Sunni board says Shah Jahan gave it Taj ownership, SC asks for papers
The board has a week to produce the signatures of the emperor who died in 1666, almost 18 years after the monument he built in the memory of his favourite wife, Mumtaz Mahal, was completed.Updated: Apr 11, 2018, 16:19 IST
That is a tall order.
The Uttar Pradesh Sunni Wakf Board, which is battling the Archaeological Survey of India (ASI) for ownership of Taj Mahal, was on Tuesday asked by the Supreme Court to produce documents signed by Mughal emperor Shah Jahan to prove its claim over the monument.
The board has a week to produce the signatures of the emperor who died in 1666, almost 18 years after the monument he built in the memory of his favourite wife, Mumtaz Mahal, was completed.
Hearing a 2010 appeal filed by the ASI, the court directed the board to produce documents in support of its claim that none other than Shah Jahan declared the Taj a wakf property.
“Who in India will believe it belongs to the wakf board? These kind of issues must not waste the time of the Supreme Court,” a bench led by Chief Justice of India Dipak Misra told the board.
Wakf is an endowment of land or property by a Muslim for a religious, educational or charitable purpose.
In 2010, the ASI had petitioned the court against the wakf board’s July 2005 decision ordering that the Taj be registered as the latter’s property. There is a stay on the order.
Appearing for the board, senior advocate VV Giri said Shah Jahan executed a wakfnama in favour of the board, a submission challenged by ASI. “Then you show us the original deed executed by Shah Jahan. Show us the signature,” the bench shot back, granting a week’s time on Giri’s request.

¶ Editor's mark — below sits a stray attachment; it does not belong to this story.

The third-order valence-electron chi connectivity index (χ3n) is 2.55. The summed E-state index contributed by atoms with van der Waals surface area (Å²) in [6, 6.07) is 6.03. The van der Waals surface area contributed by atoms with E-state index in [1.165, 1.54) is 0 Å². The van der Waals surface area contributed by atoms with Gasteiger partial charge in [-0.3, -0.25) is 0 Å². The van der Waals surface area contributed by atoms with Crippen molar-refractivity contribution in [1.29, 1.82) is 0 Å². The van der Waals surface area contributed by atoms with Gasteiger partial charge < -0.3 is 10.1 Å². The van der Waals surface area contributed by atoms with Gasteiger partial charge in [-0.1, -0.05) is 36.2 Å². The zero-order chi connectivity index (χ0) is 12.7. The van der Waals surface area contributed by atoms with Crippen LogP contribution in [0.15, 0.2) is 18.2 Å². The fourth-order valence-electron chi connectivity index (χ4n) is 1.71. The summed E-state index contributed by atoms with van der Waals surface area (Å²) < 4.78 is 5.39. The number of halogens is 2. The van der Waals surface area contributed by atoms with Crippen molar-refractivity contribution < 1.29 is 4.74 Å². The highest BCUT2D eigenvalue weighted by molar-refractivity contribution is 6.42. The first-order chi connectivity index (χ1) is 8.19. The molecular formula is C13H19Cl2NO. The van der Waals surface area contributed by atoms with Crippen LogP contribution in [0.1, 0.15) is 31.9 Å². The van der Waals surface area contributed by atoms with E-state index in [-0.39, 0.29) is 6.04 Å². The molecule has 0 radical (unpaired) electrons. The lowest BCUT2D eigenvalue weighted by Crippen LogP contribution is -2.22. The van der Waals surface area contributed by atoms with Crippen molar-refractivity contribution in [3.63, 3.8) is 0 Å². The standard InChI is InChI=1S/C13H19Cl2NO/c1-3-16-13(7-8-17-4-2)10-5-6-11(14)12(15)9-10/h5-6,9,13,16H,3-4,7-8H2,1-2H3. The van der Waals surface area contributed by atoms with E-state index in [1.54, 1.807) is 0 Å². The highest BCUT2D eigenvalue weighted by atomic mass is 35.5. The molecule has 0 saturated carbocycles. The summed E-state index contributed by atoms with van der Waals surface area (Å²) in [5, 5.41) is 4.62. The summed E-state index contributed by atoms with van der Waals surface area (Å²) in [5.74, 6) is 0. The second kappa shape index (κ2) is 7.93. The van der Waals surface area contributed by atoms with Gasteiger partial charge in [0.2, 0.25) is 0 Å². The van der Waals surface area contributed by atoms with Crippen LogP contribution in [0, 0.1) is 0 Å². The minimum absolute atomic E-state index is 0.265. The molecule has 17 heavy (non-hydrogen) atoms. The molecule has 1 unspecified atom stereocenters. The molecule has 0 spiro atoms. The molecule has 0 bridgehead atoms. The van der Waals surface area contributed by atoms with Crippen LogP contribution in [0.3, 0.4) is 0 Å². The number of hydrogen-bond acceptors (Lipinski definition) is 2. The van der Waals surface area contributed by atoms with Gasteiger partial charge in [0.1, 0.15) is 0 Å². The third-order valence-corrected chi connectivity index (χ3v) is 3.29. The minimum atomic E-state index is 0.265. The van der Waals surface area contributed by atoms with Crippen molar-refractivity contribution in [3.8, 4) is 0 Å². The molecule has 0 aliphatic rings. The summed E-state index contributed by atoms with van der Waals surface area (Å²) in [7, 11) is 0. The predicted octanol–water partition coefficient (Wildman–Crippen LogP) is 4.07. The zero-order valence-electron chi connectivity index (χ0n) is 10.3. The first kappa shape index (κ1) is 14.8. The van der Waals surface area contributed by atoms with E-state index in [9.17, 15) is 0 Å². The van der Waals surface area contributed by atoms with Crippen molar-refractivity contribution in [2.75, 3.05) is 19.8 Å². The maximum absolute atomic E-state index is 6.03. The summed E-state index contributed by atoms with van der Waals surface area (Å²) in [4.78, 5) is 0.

CJI Misra, however, had a few questions for the board.
“How did he (Shah Jahan) sign the wakfnama? He was in jail and used to view the monument while in custody,” the country’s top judge said.
Shah Jahan died in the Agra fort where he was put under house arrest by son Aurangzeb in July 1658 following a bitter war of succession.
The bench also reminded the board that the 17th century monument and other heritage structures built by the Mughals passed on to the British after the end of the Mughal rule. After Independence, the monuments vested with the government and were being managed by ASI.
ASI advocate ADN Rao said there was no wakfnama. “Under the 1858 proclamation, the properties taken over from the last Mughal emperor, Bahadur Shah Zafar, by the British vested with the Queen. By the 1948 act, the buildings were taken over by the Indian government,” he said.
The board had in July 2005 given the order on a petition filed by one Mohammad Irfan Bedar. Bedar had moved the Allahabad high court because the board delayed its decision on the petition he filed in 1998. It was on the high court’s order that the board looked at his petition and claimed ownership of the Taj.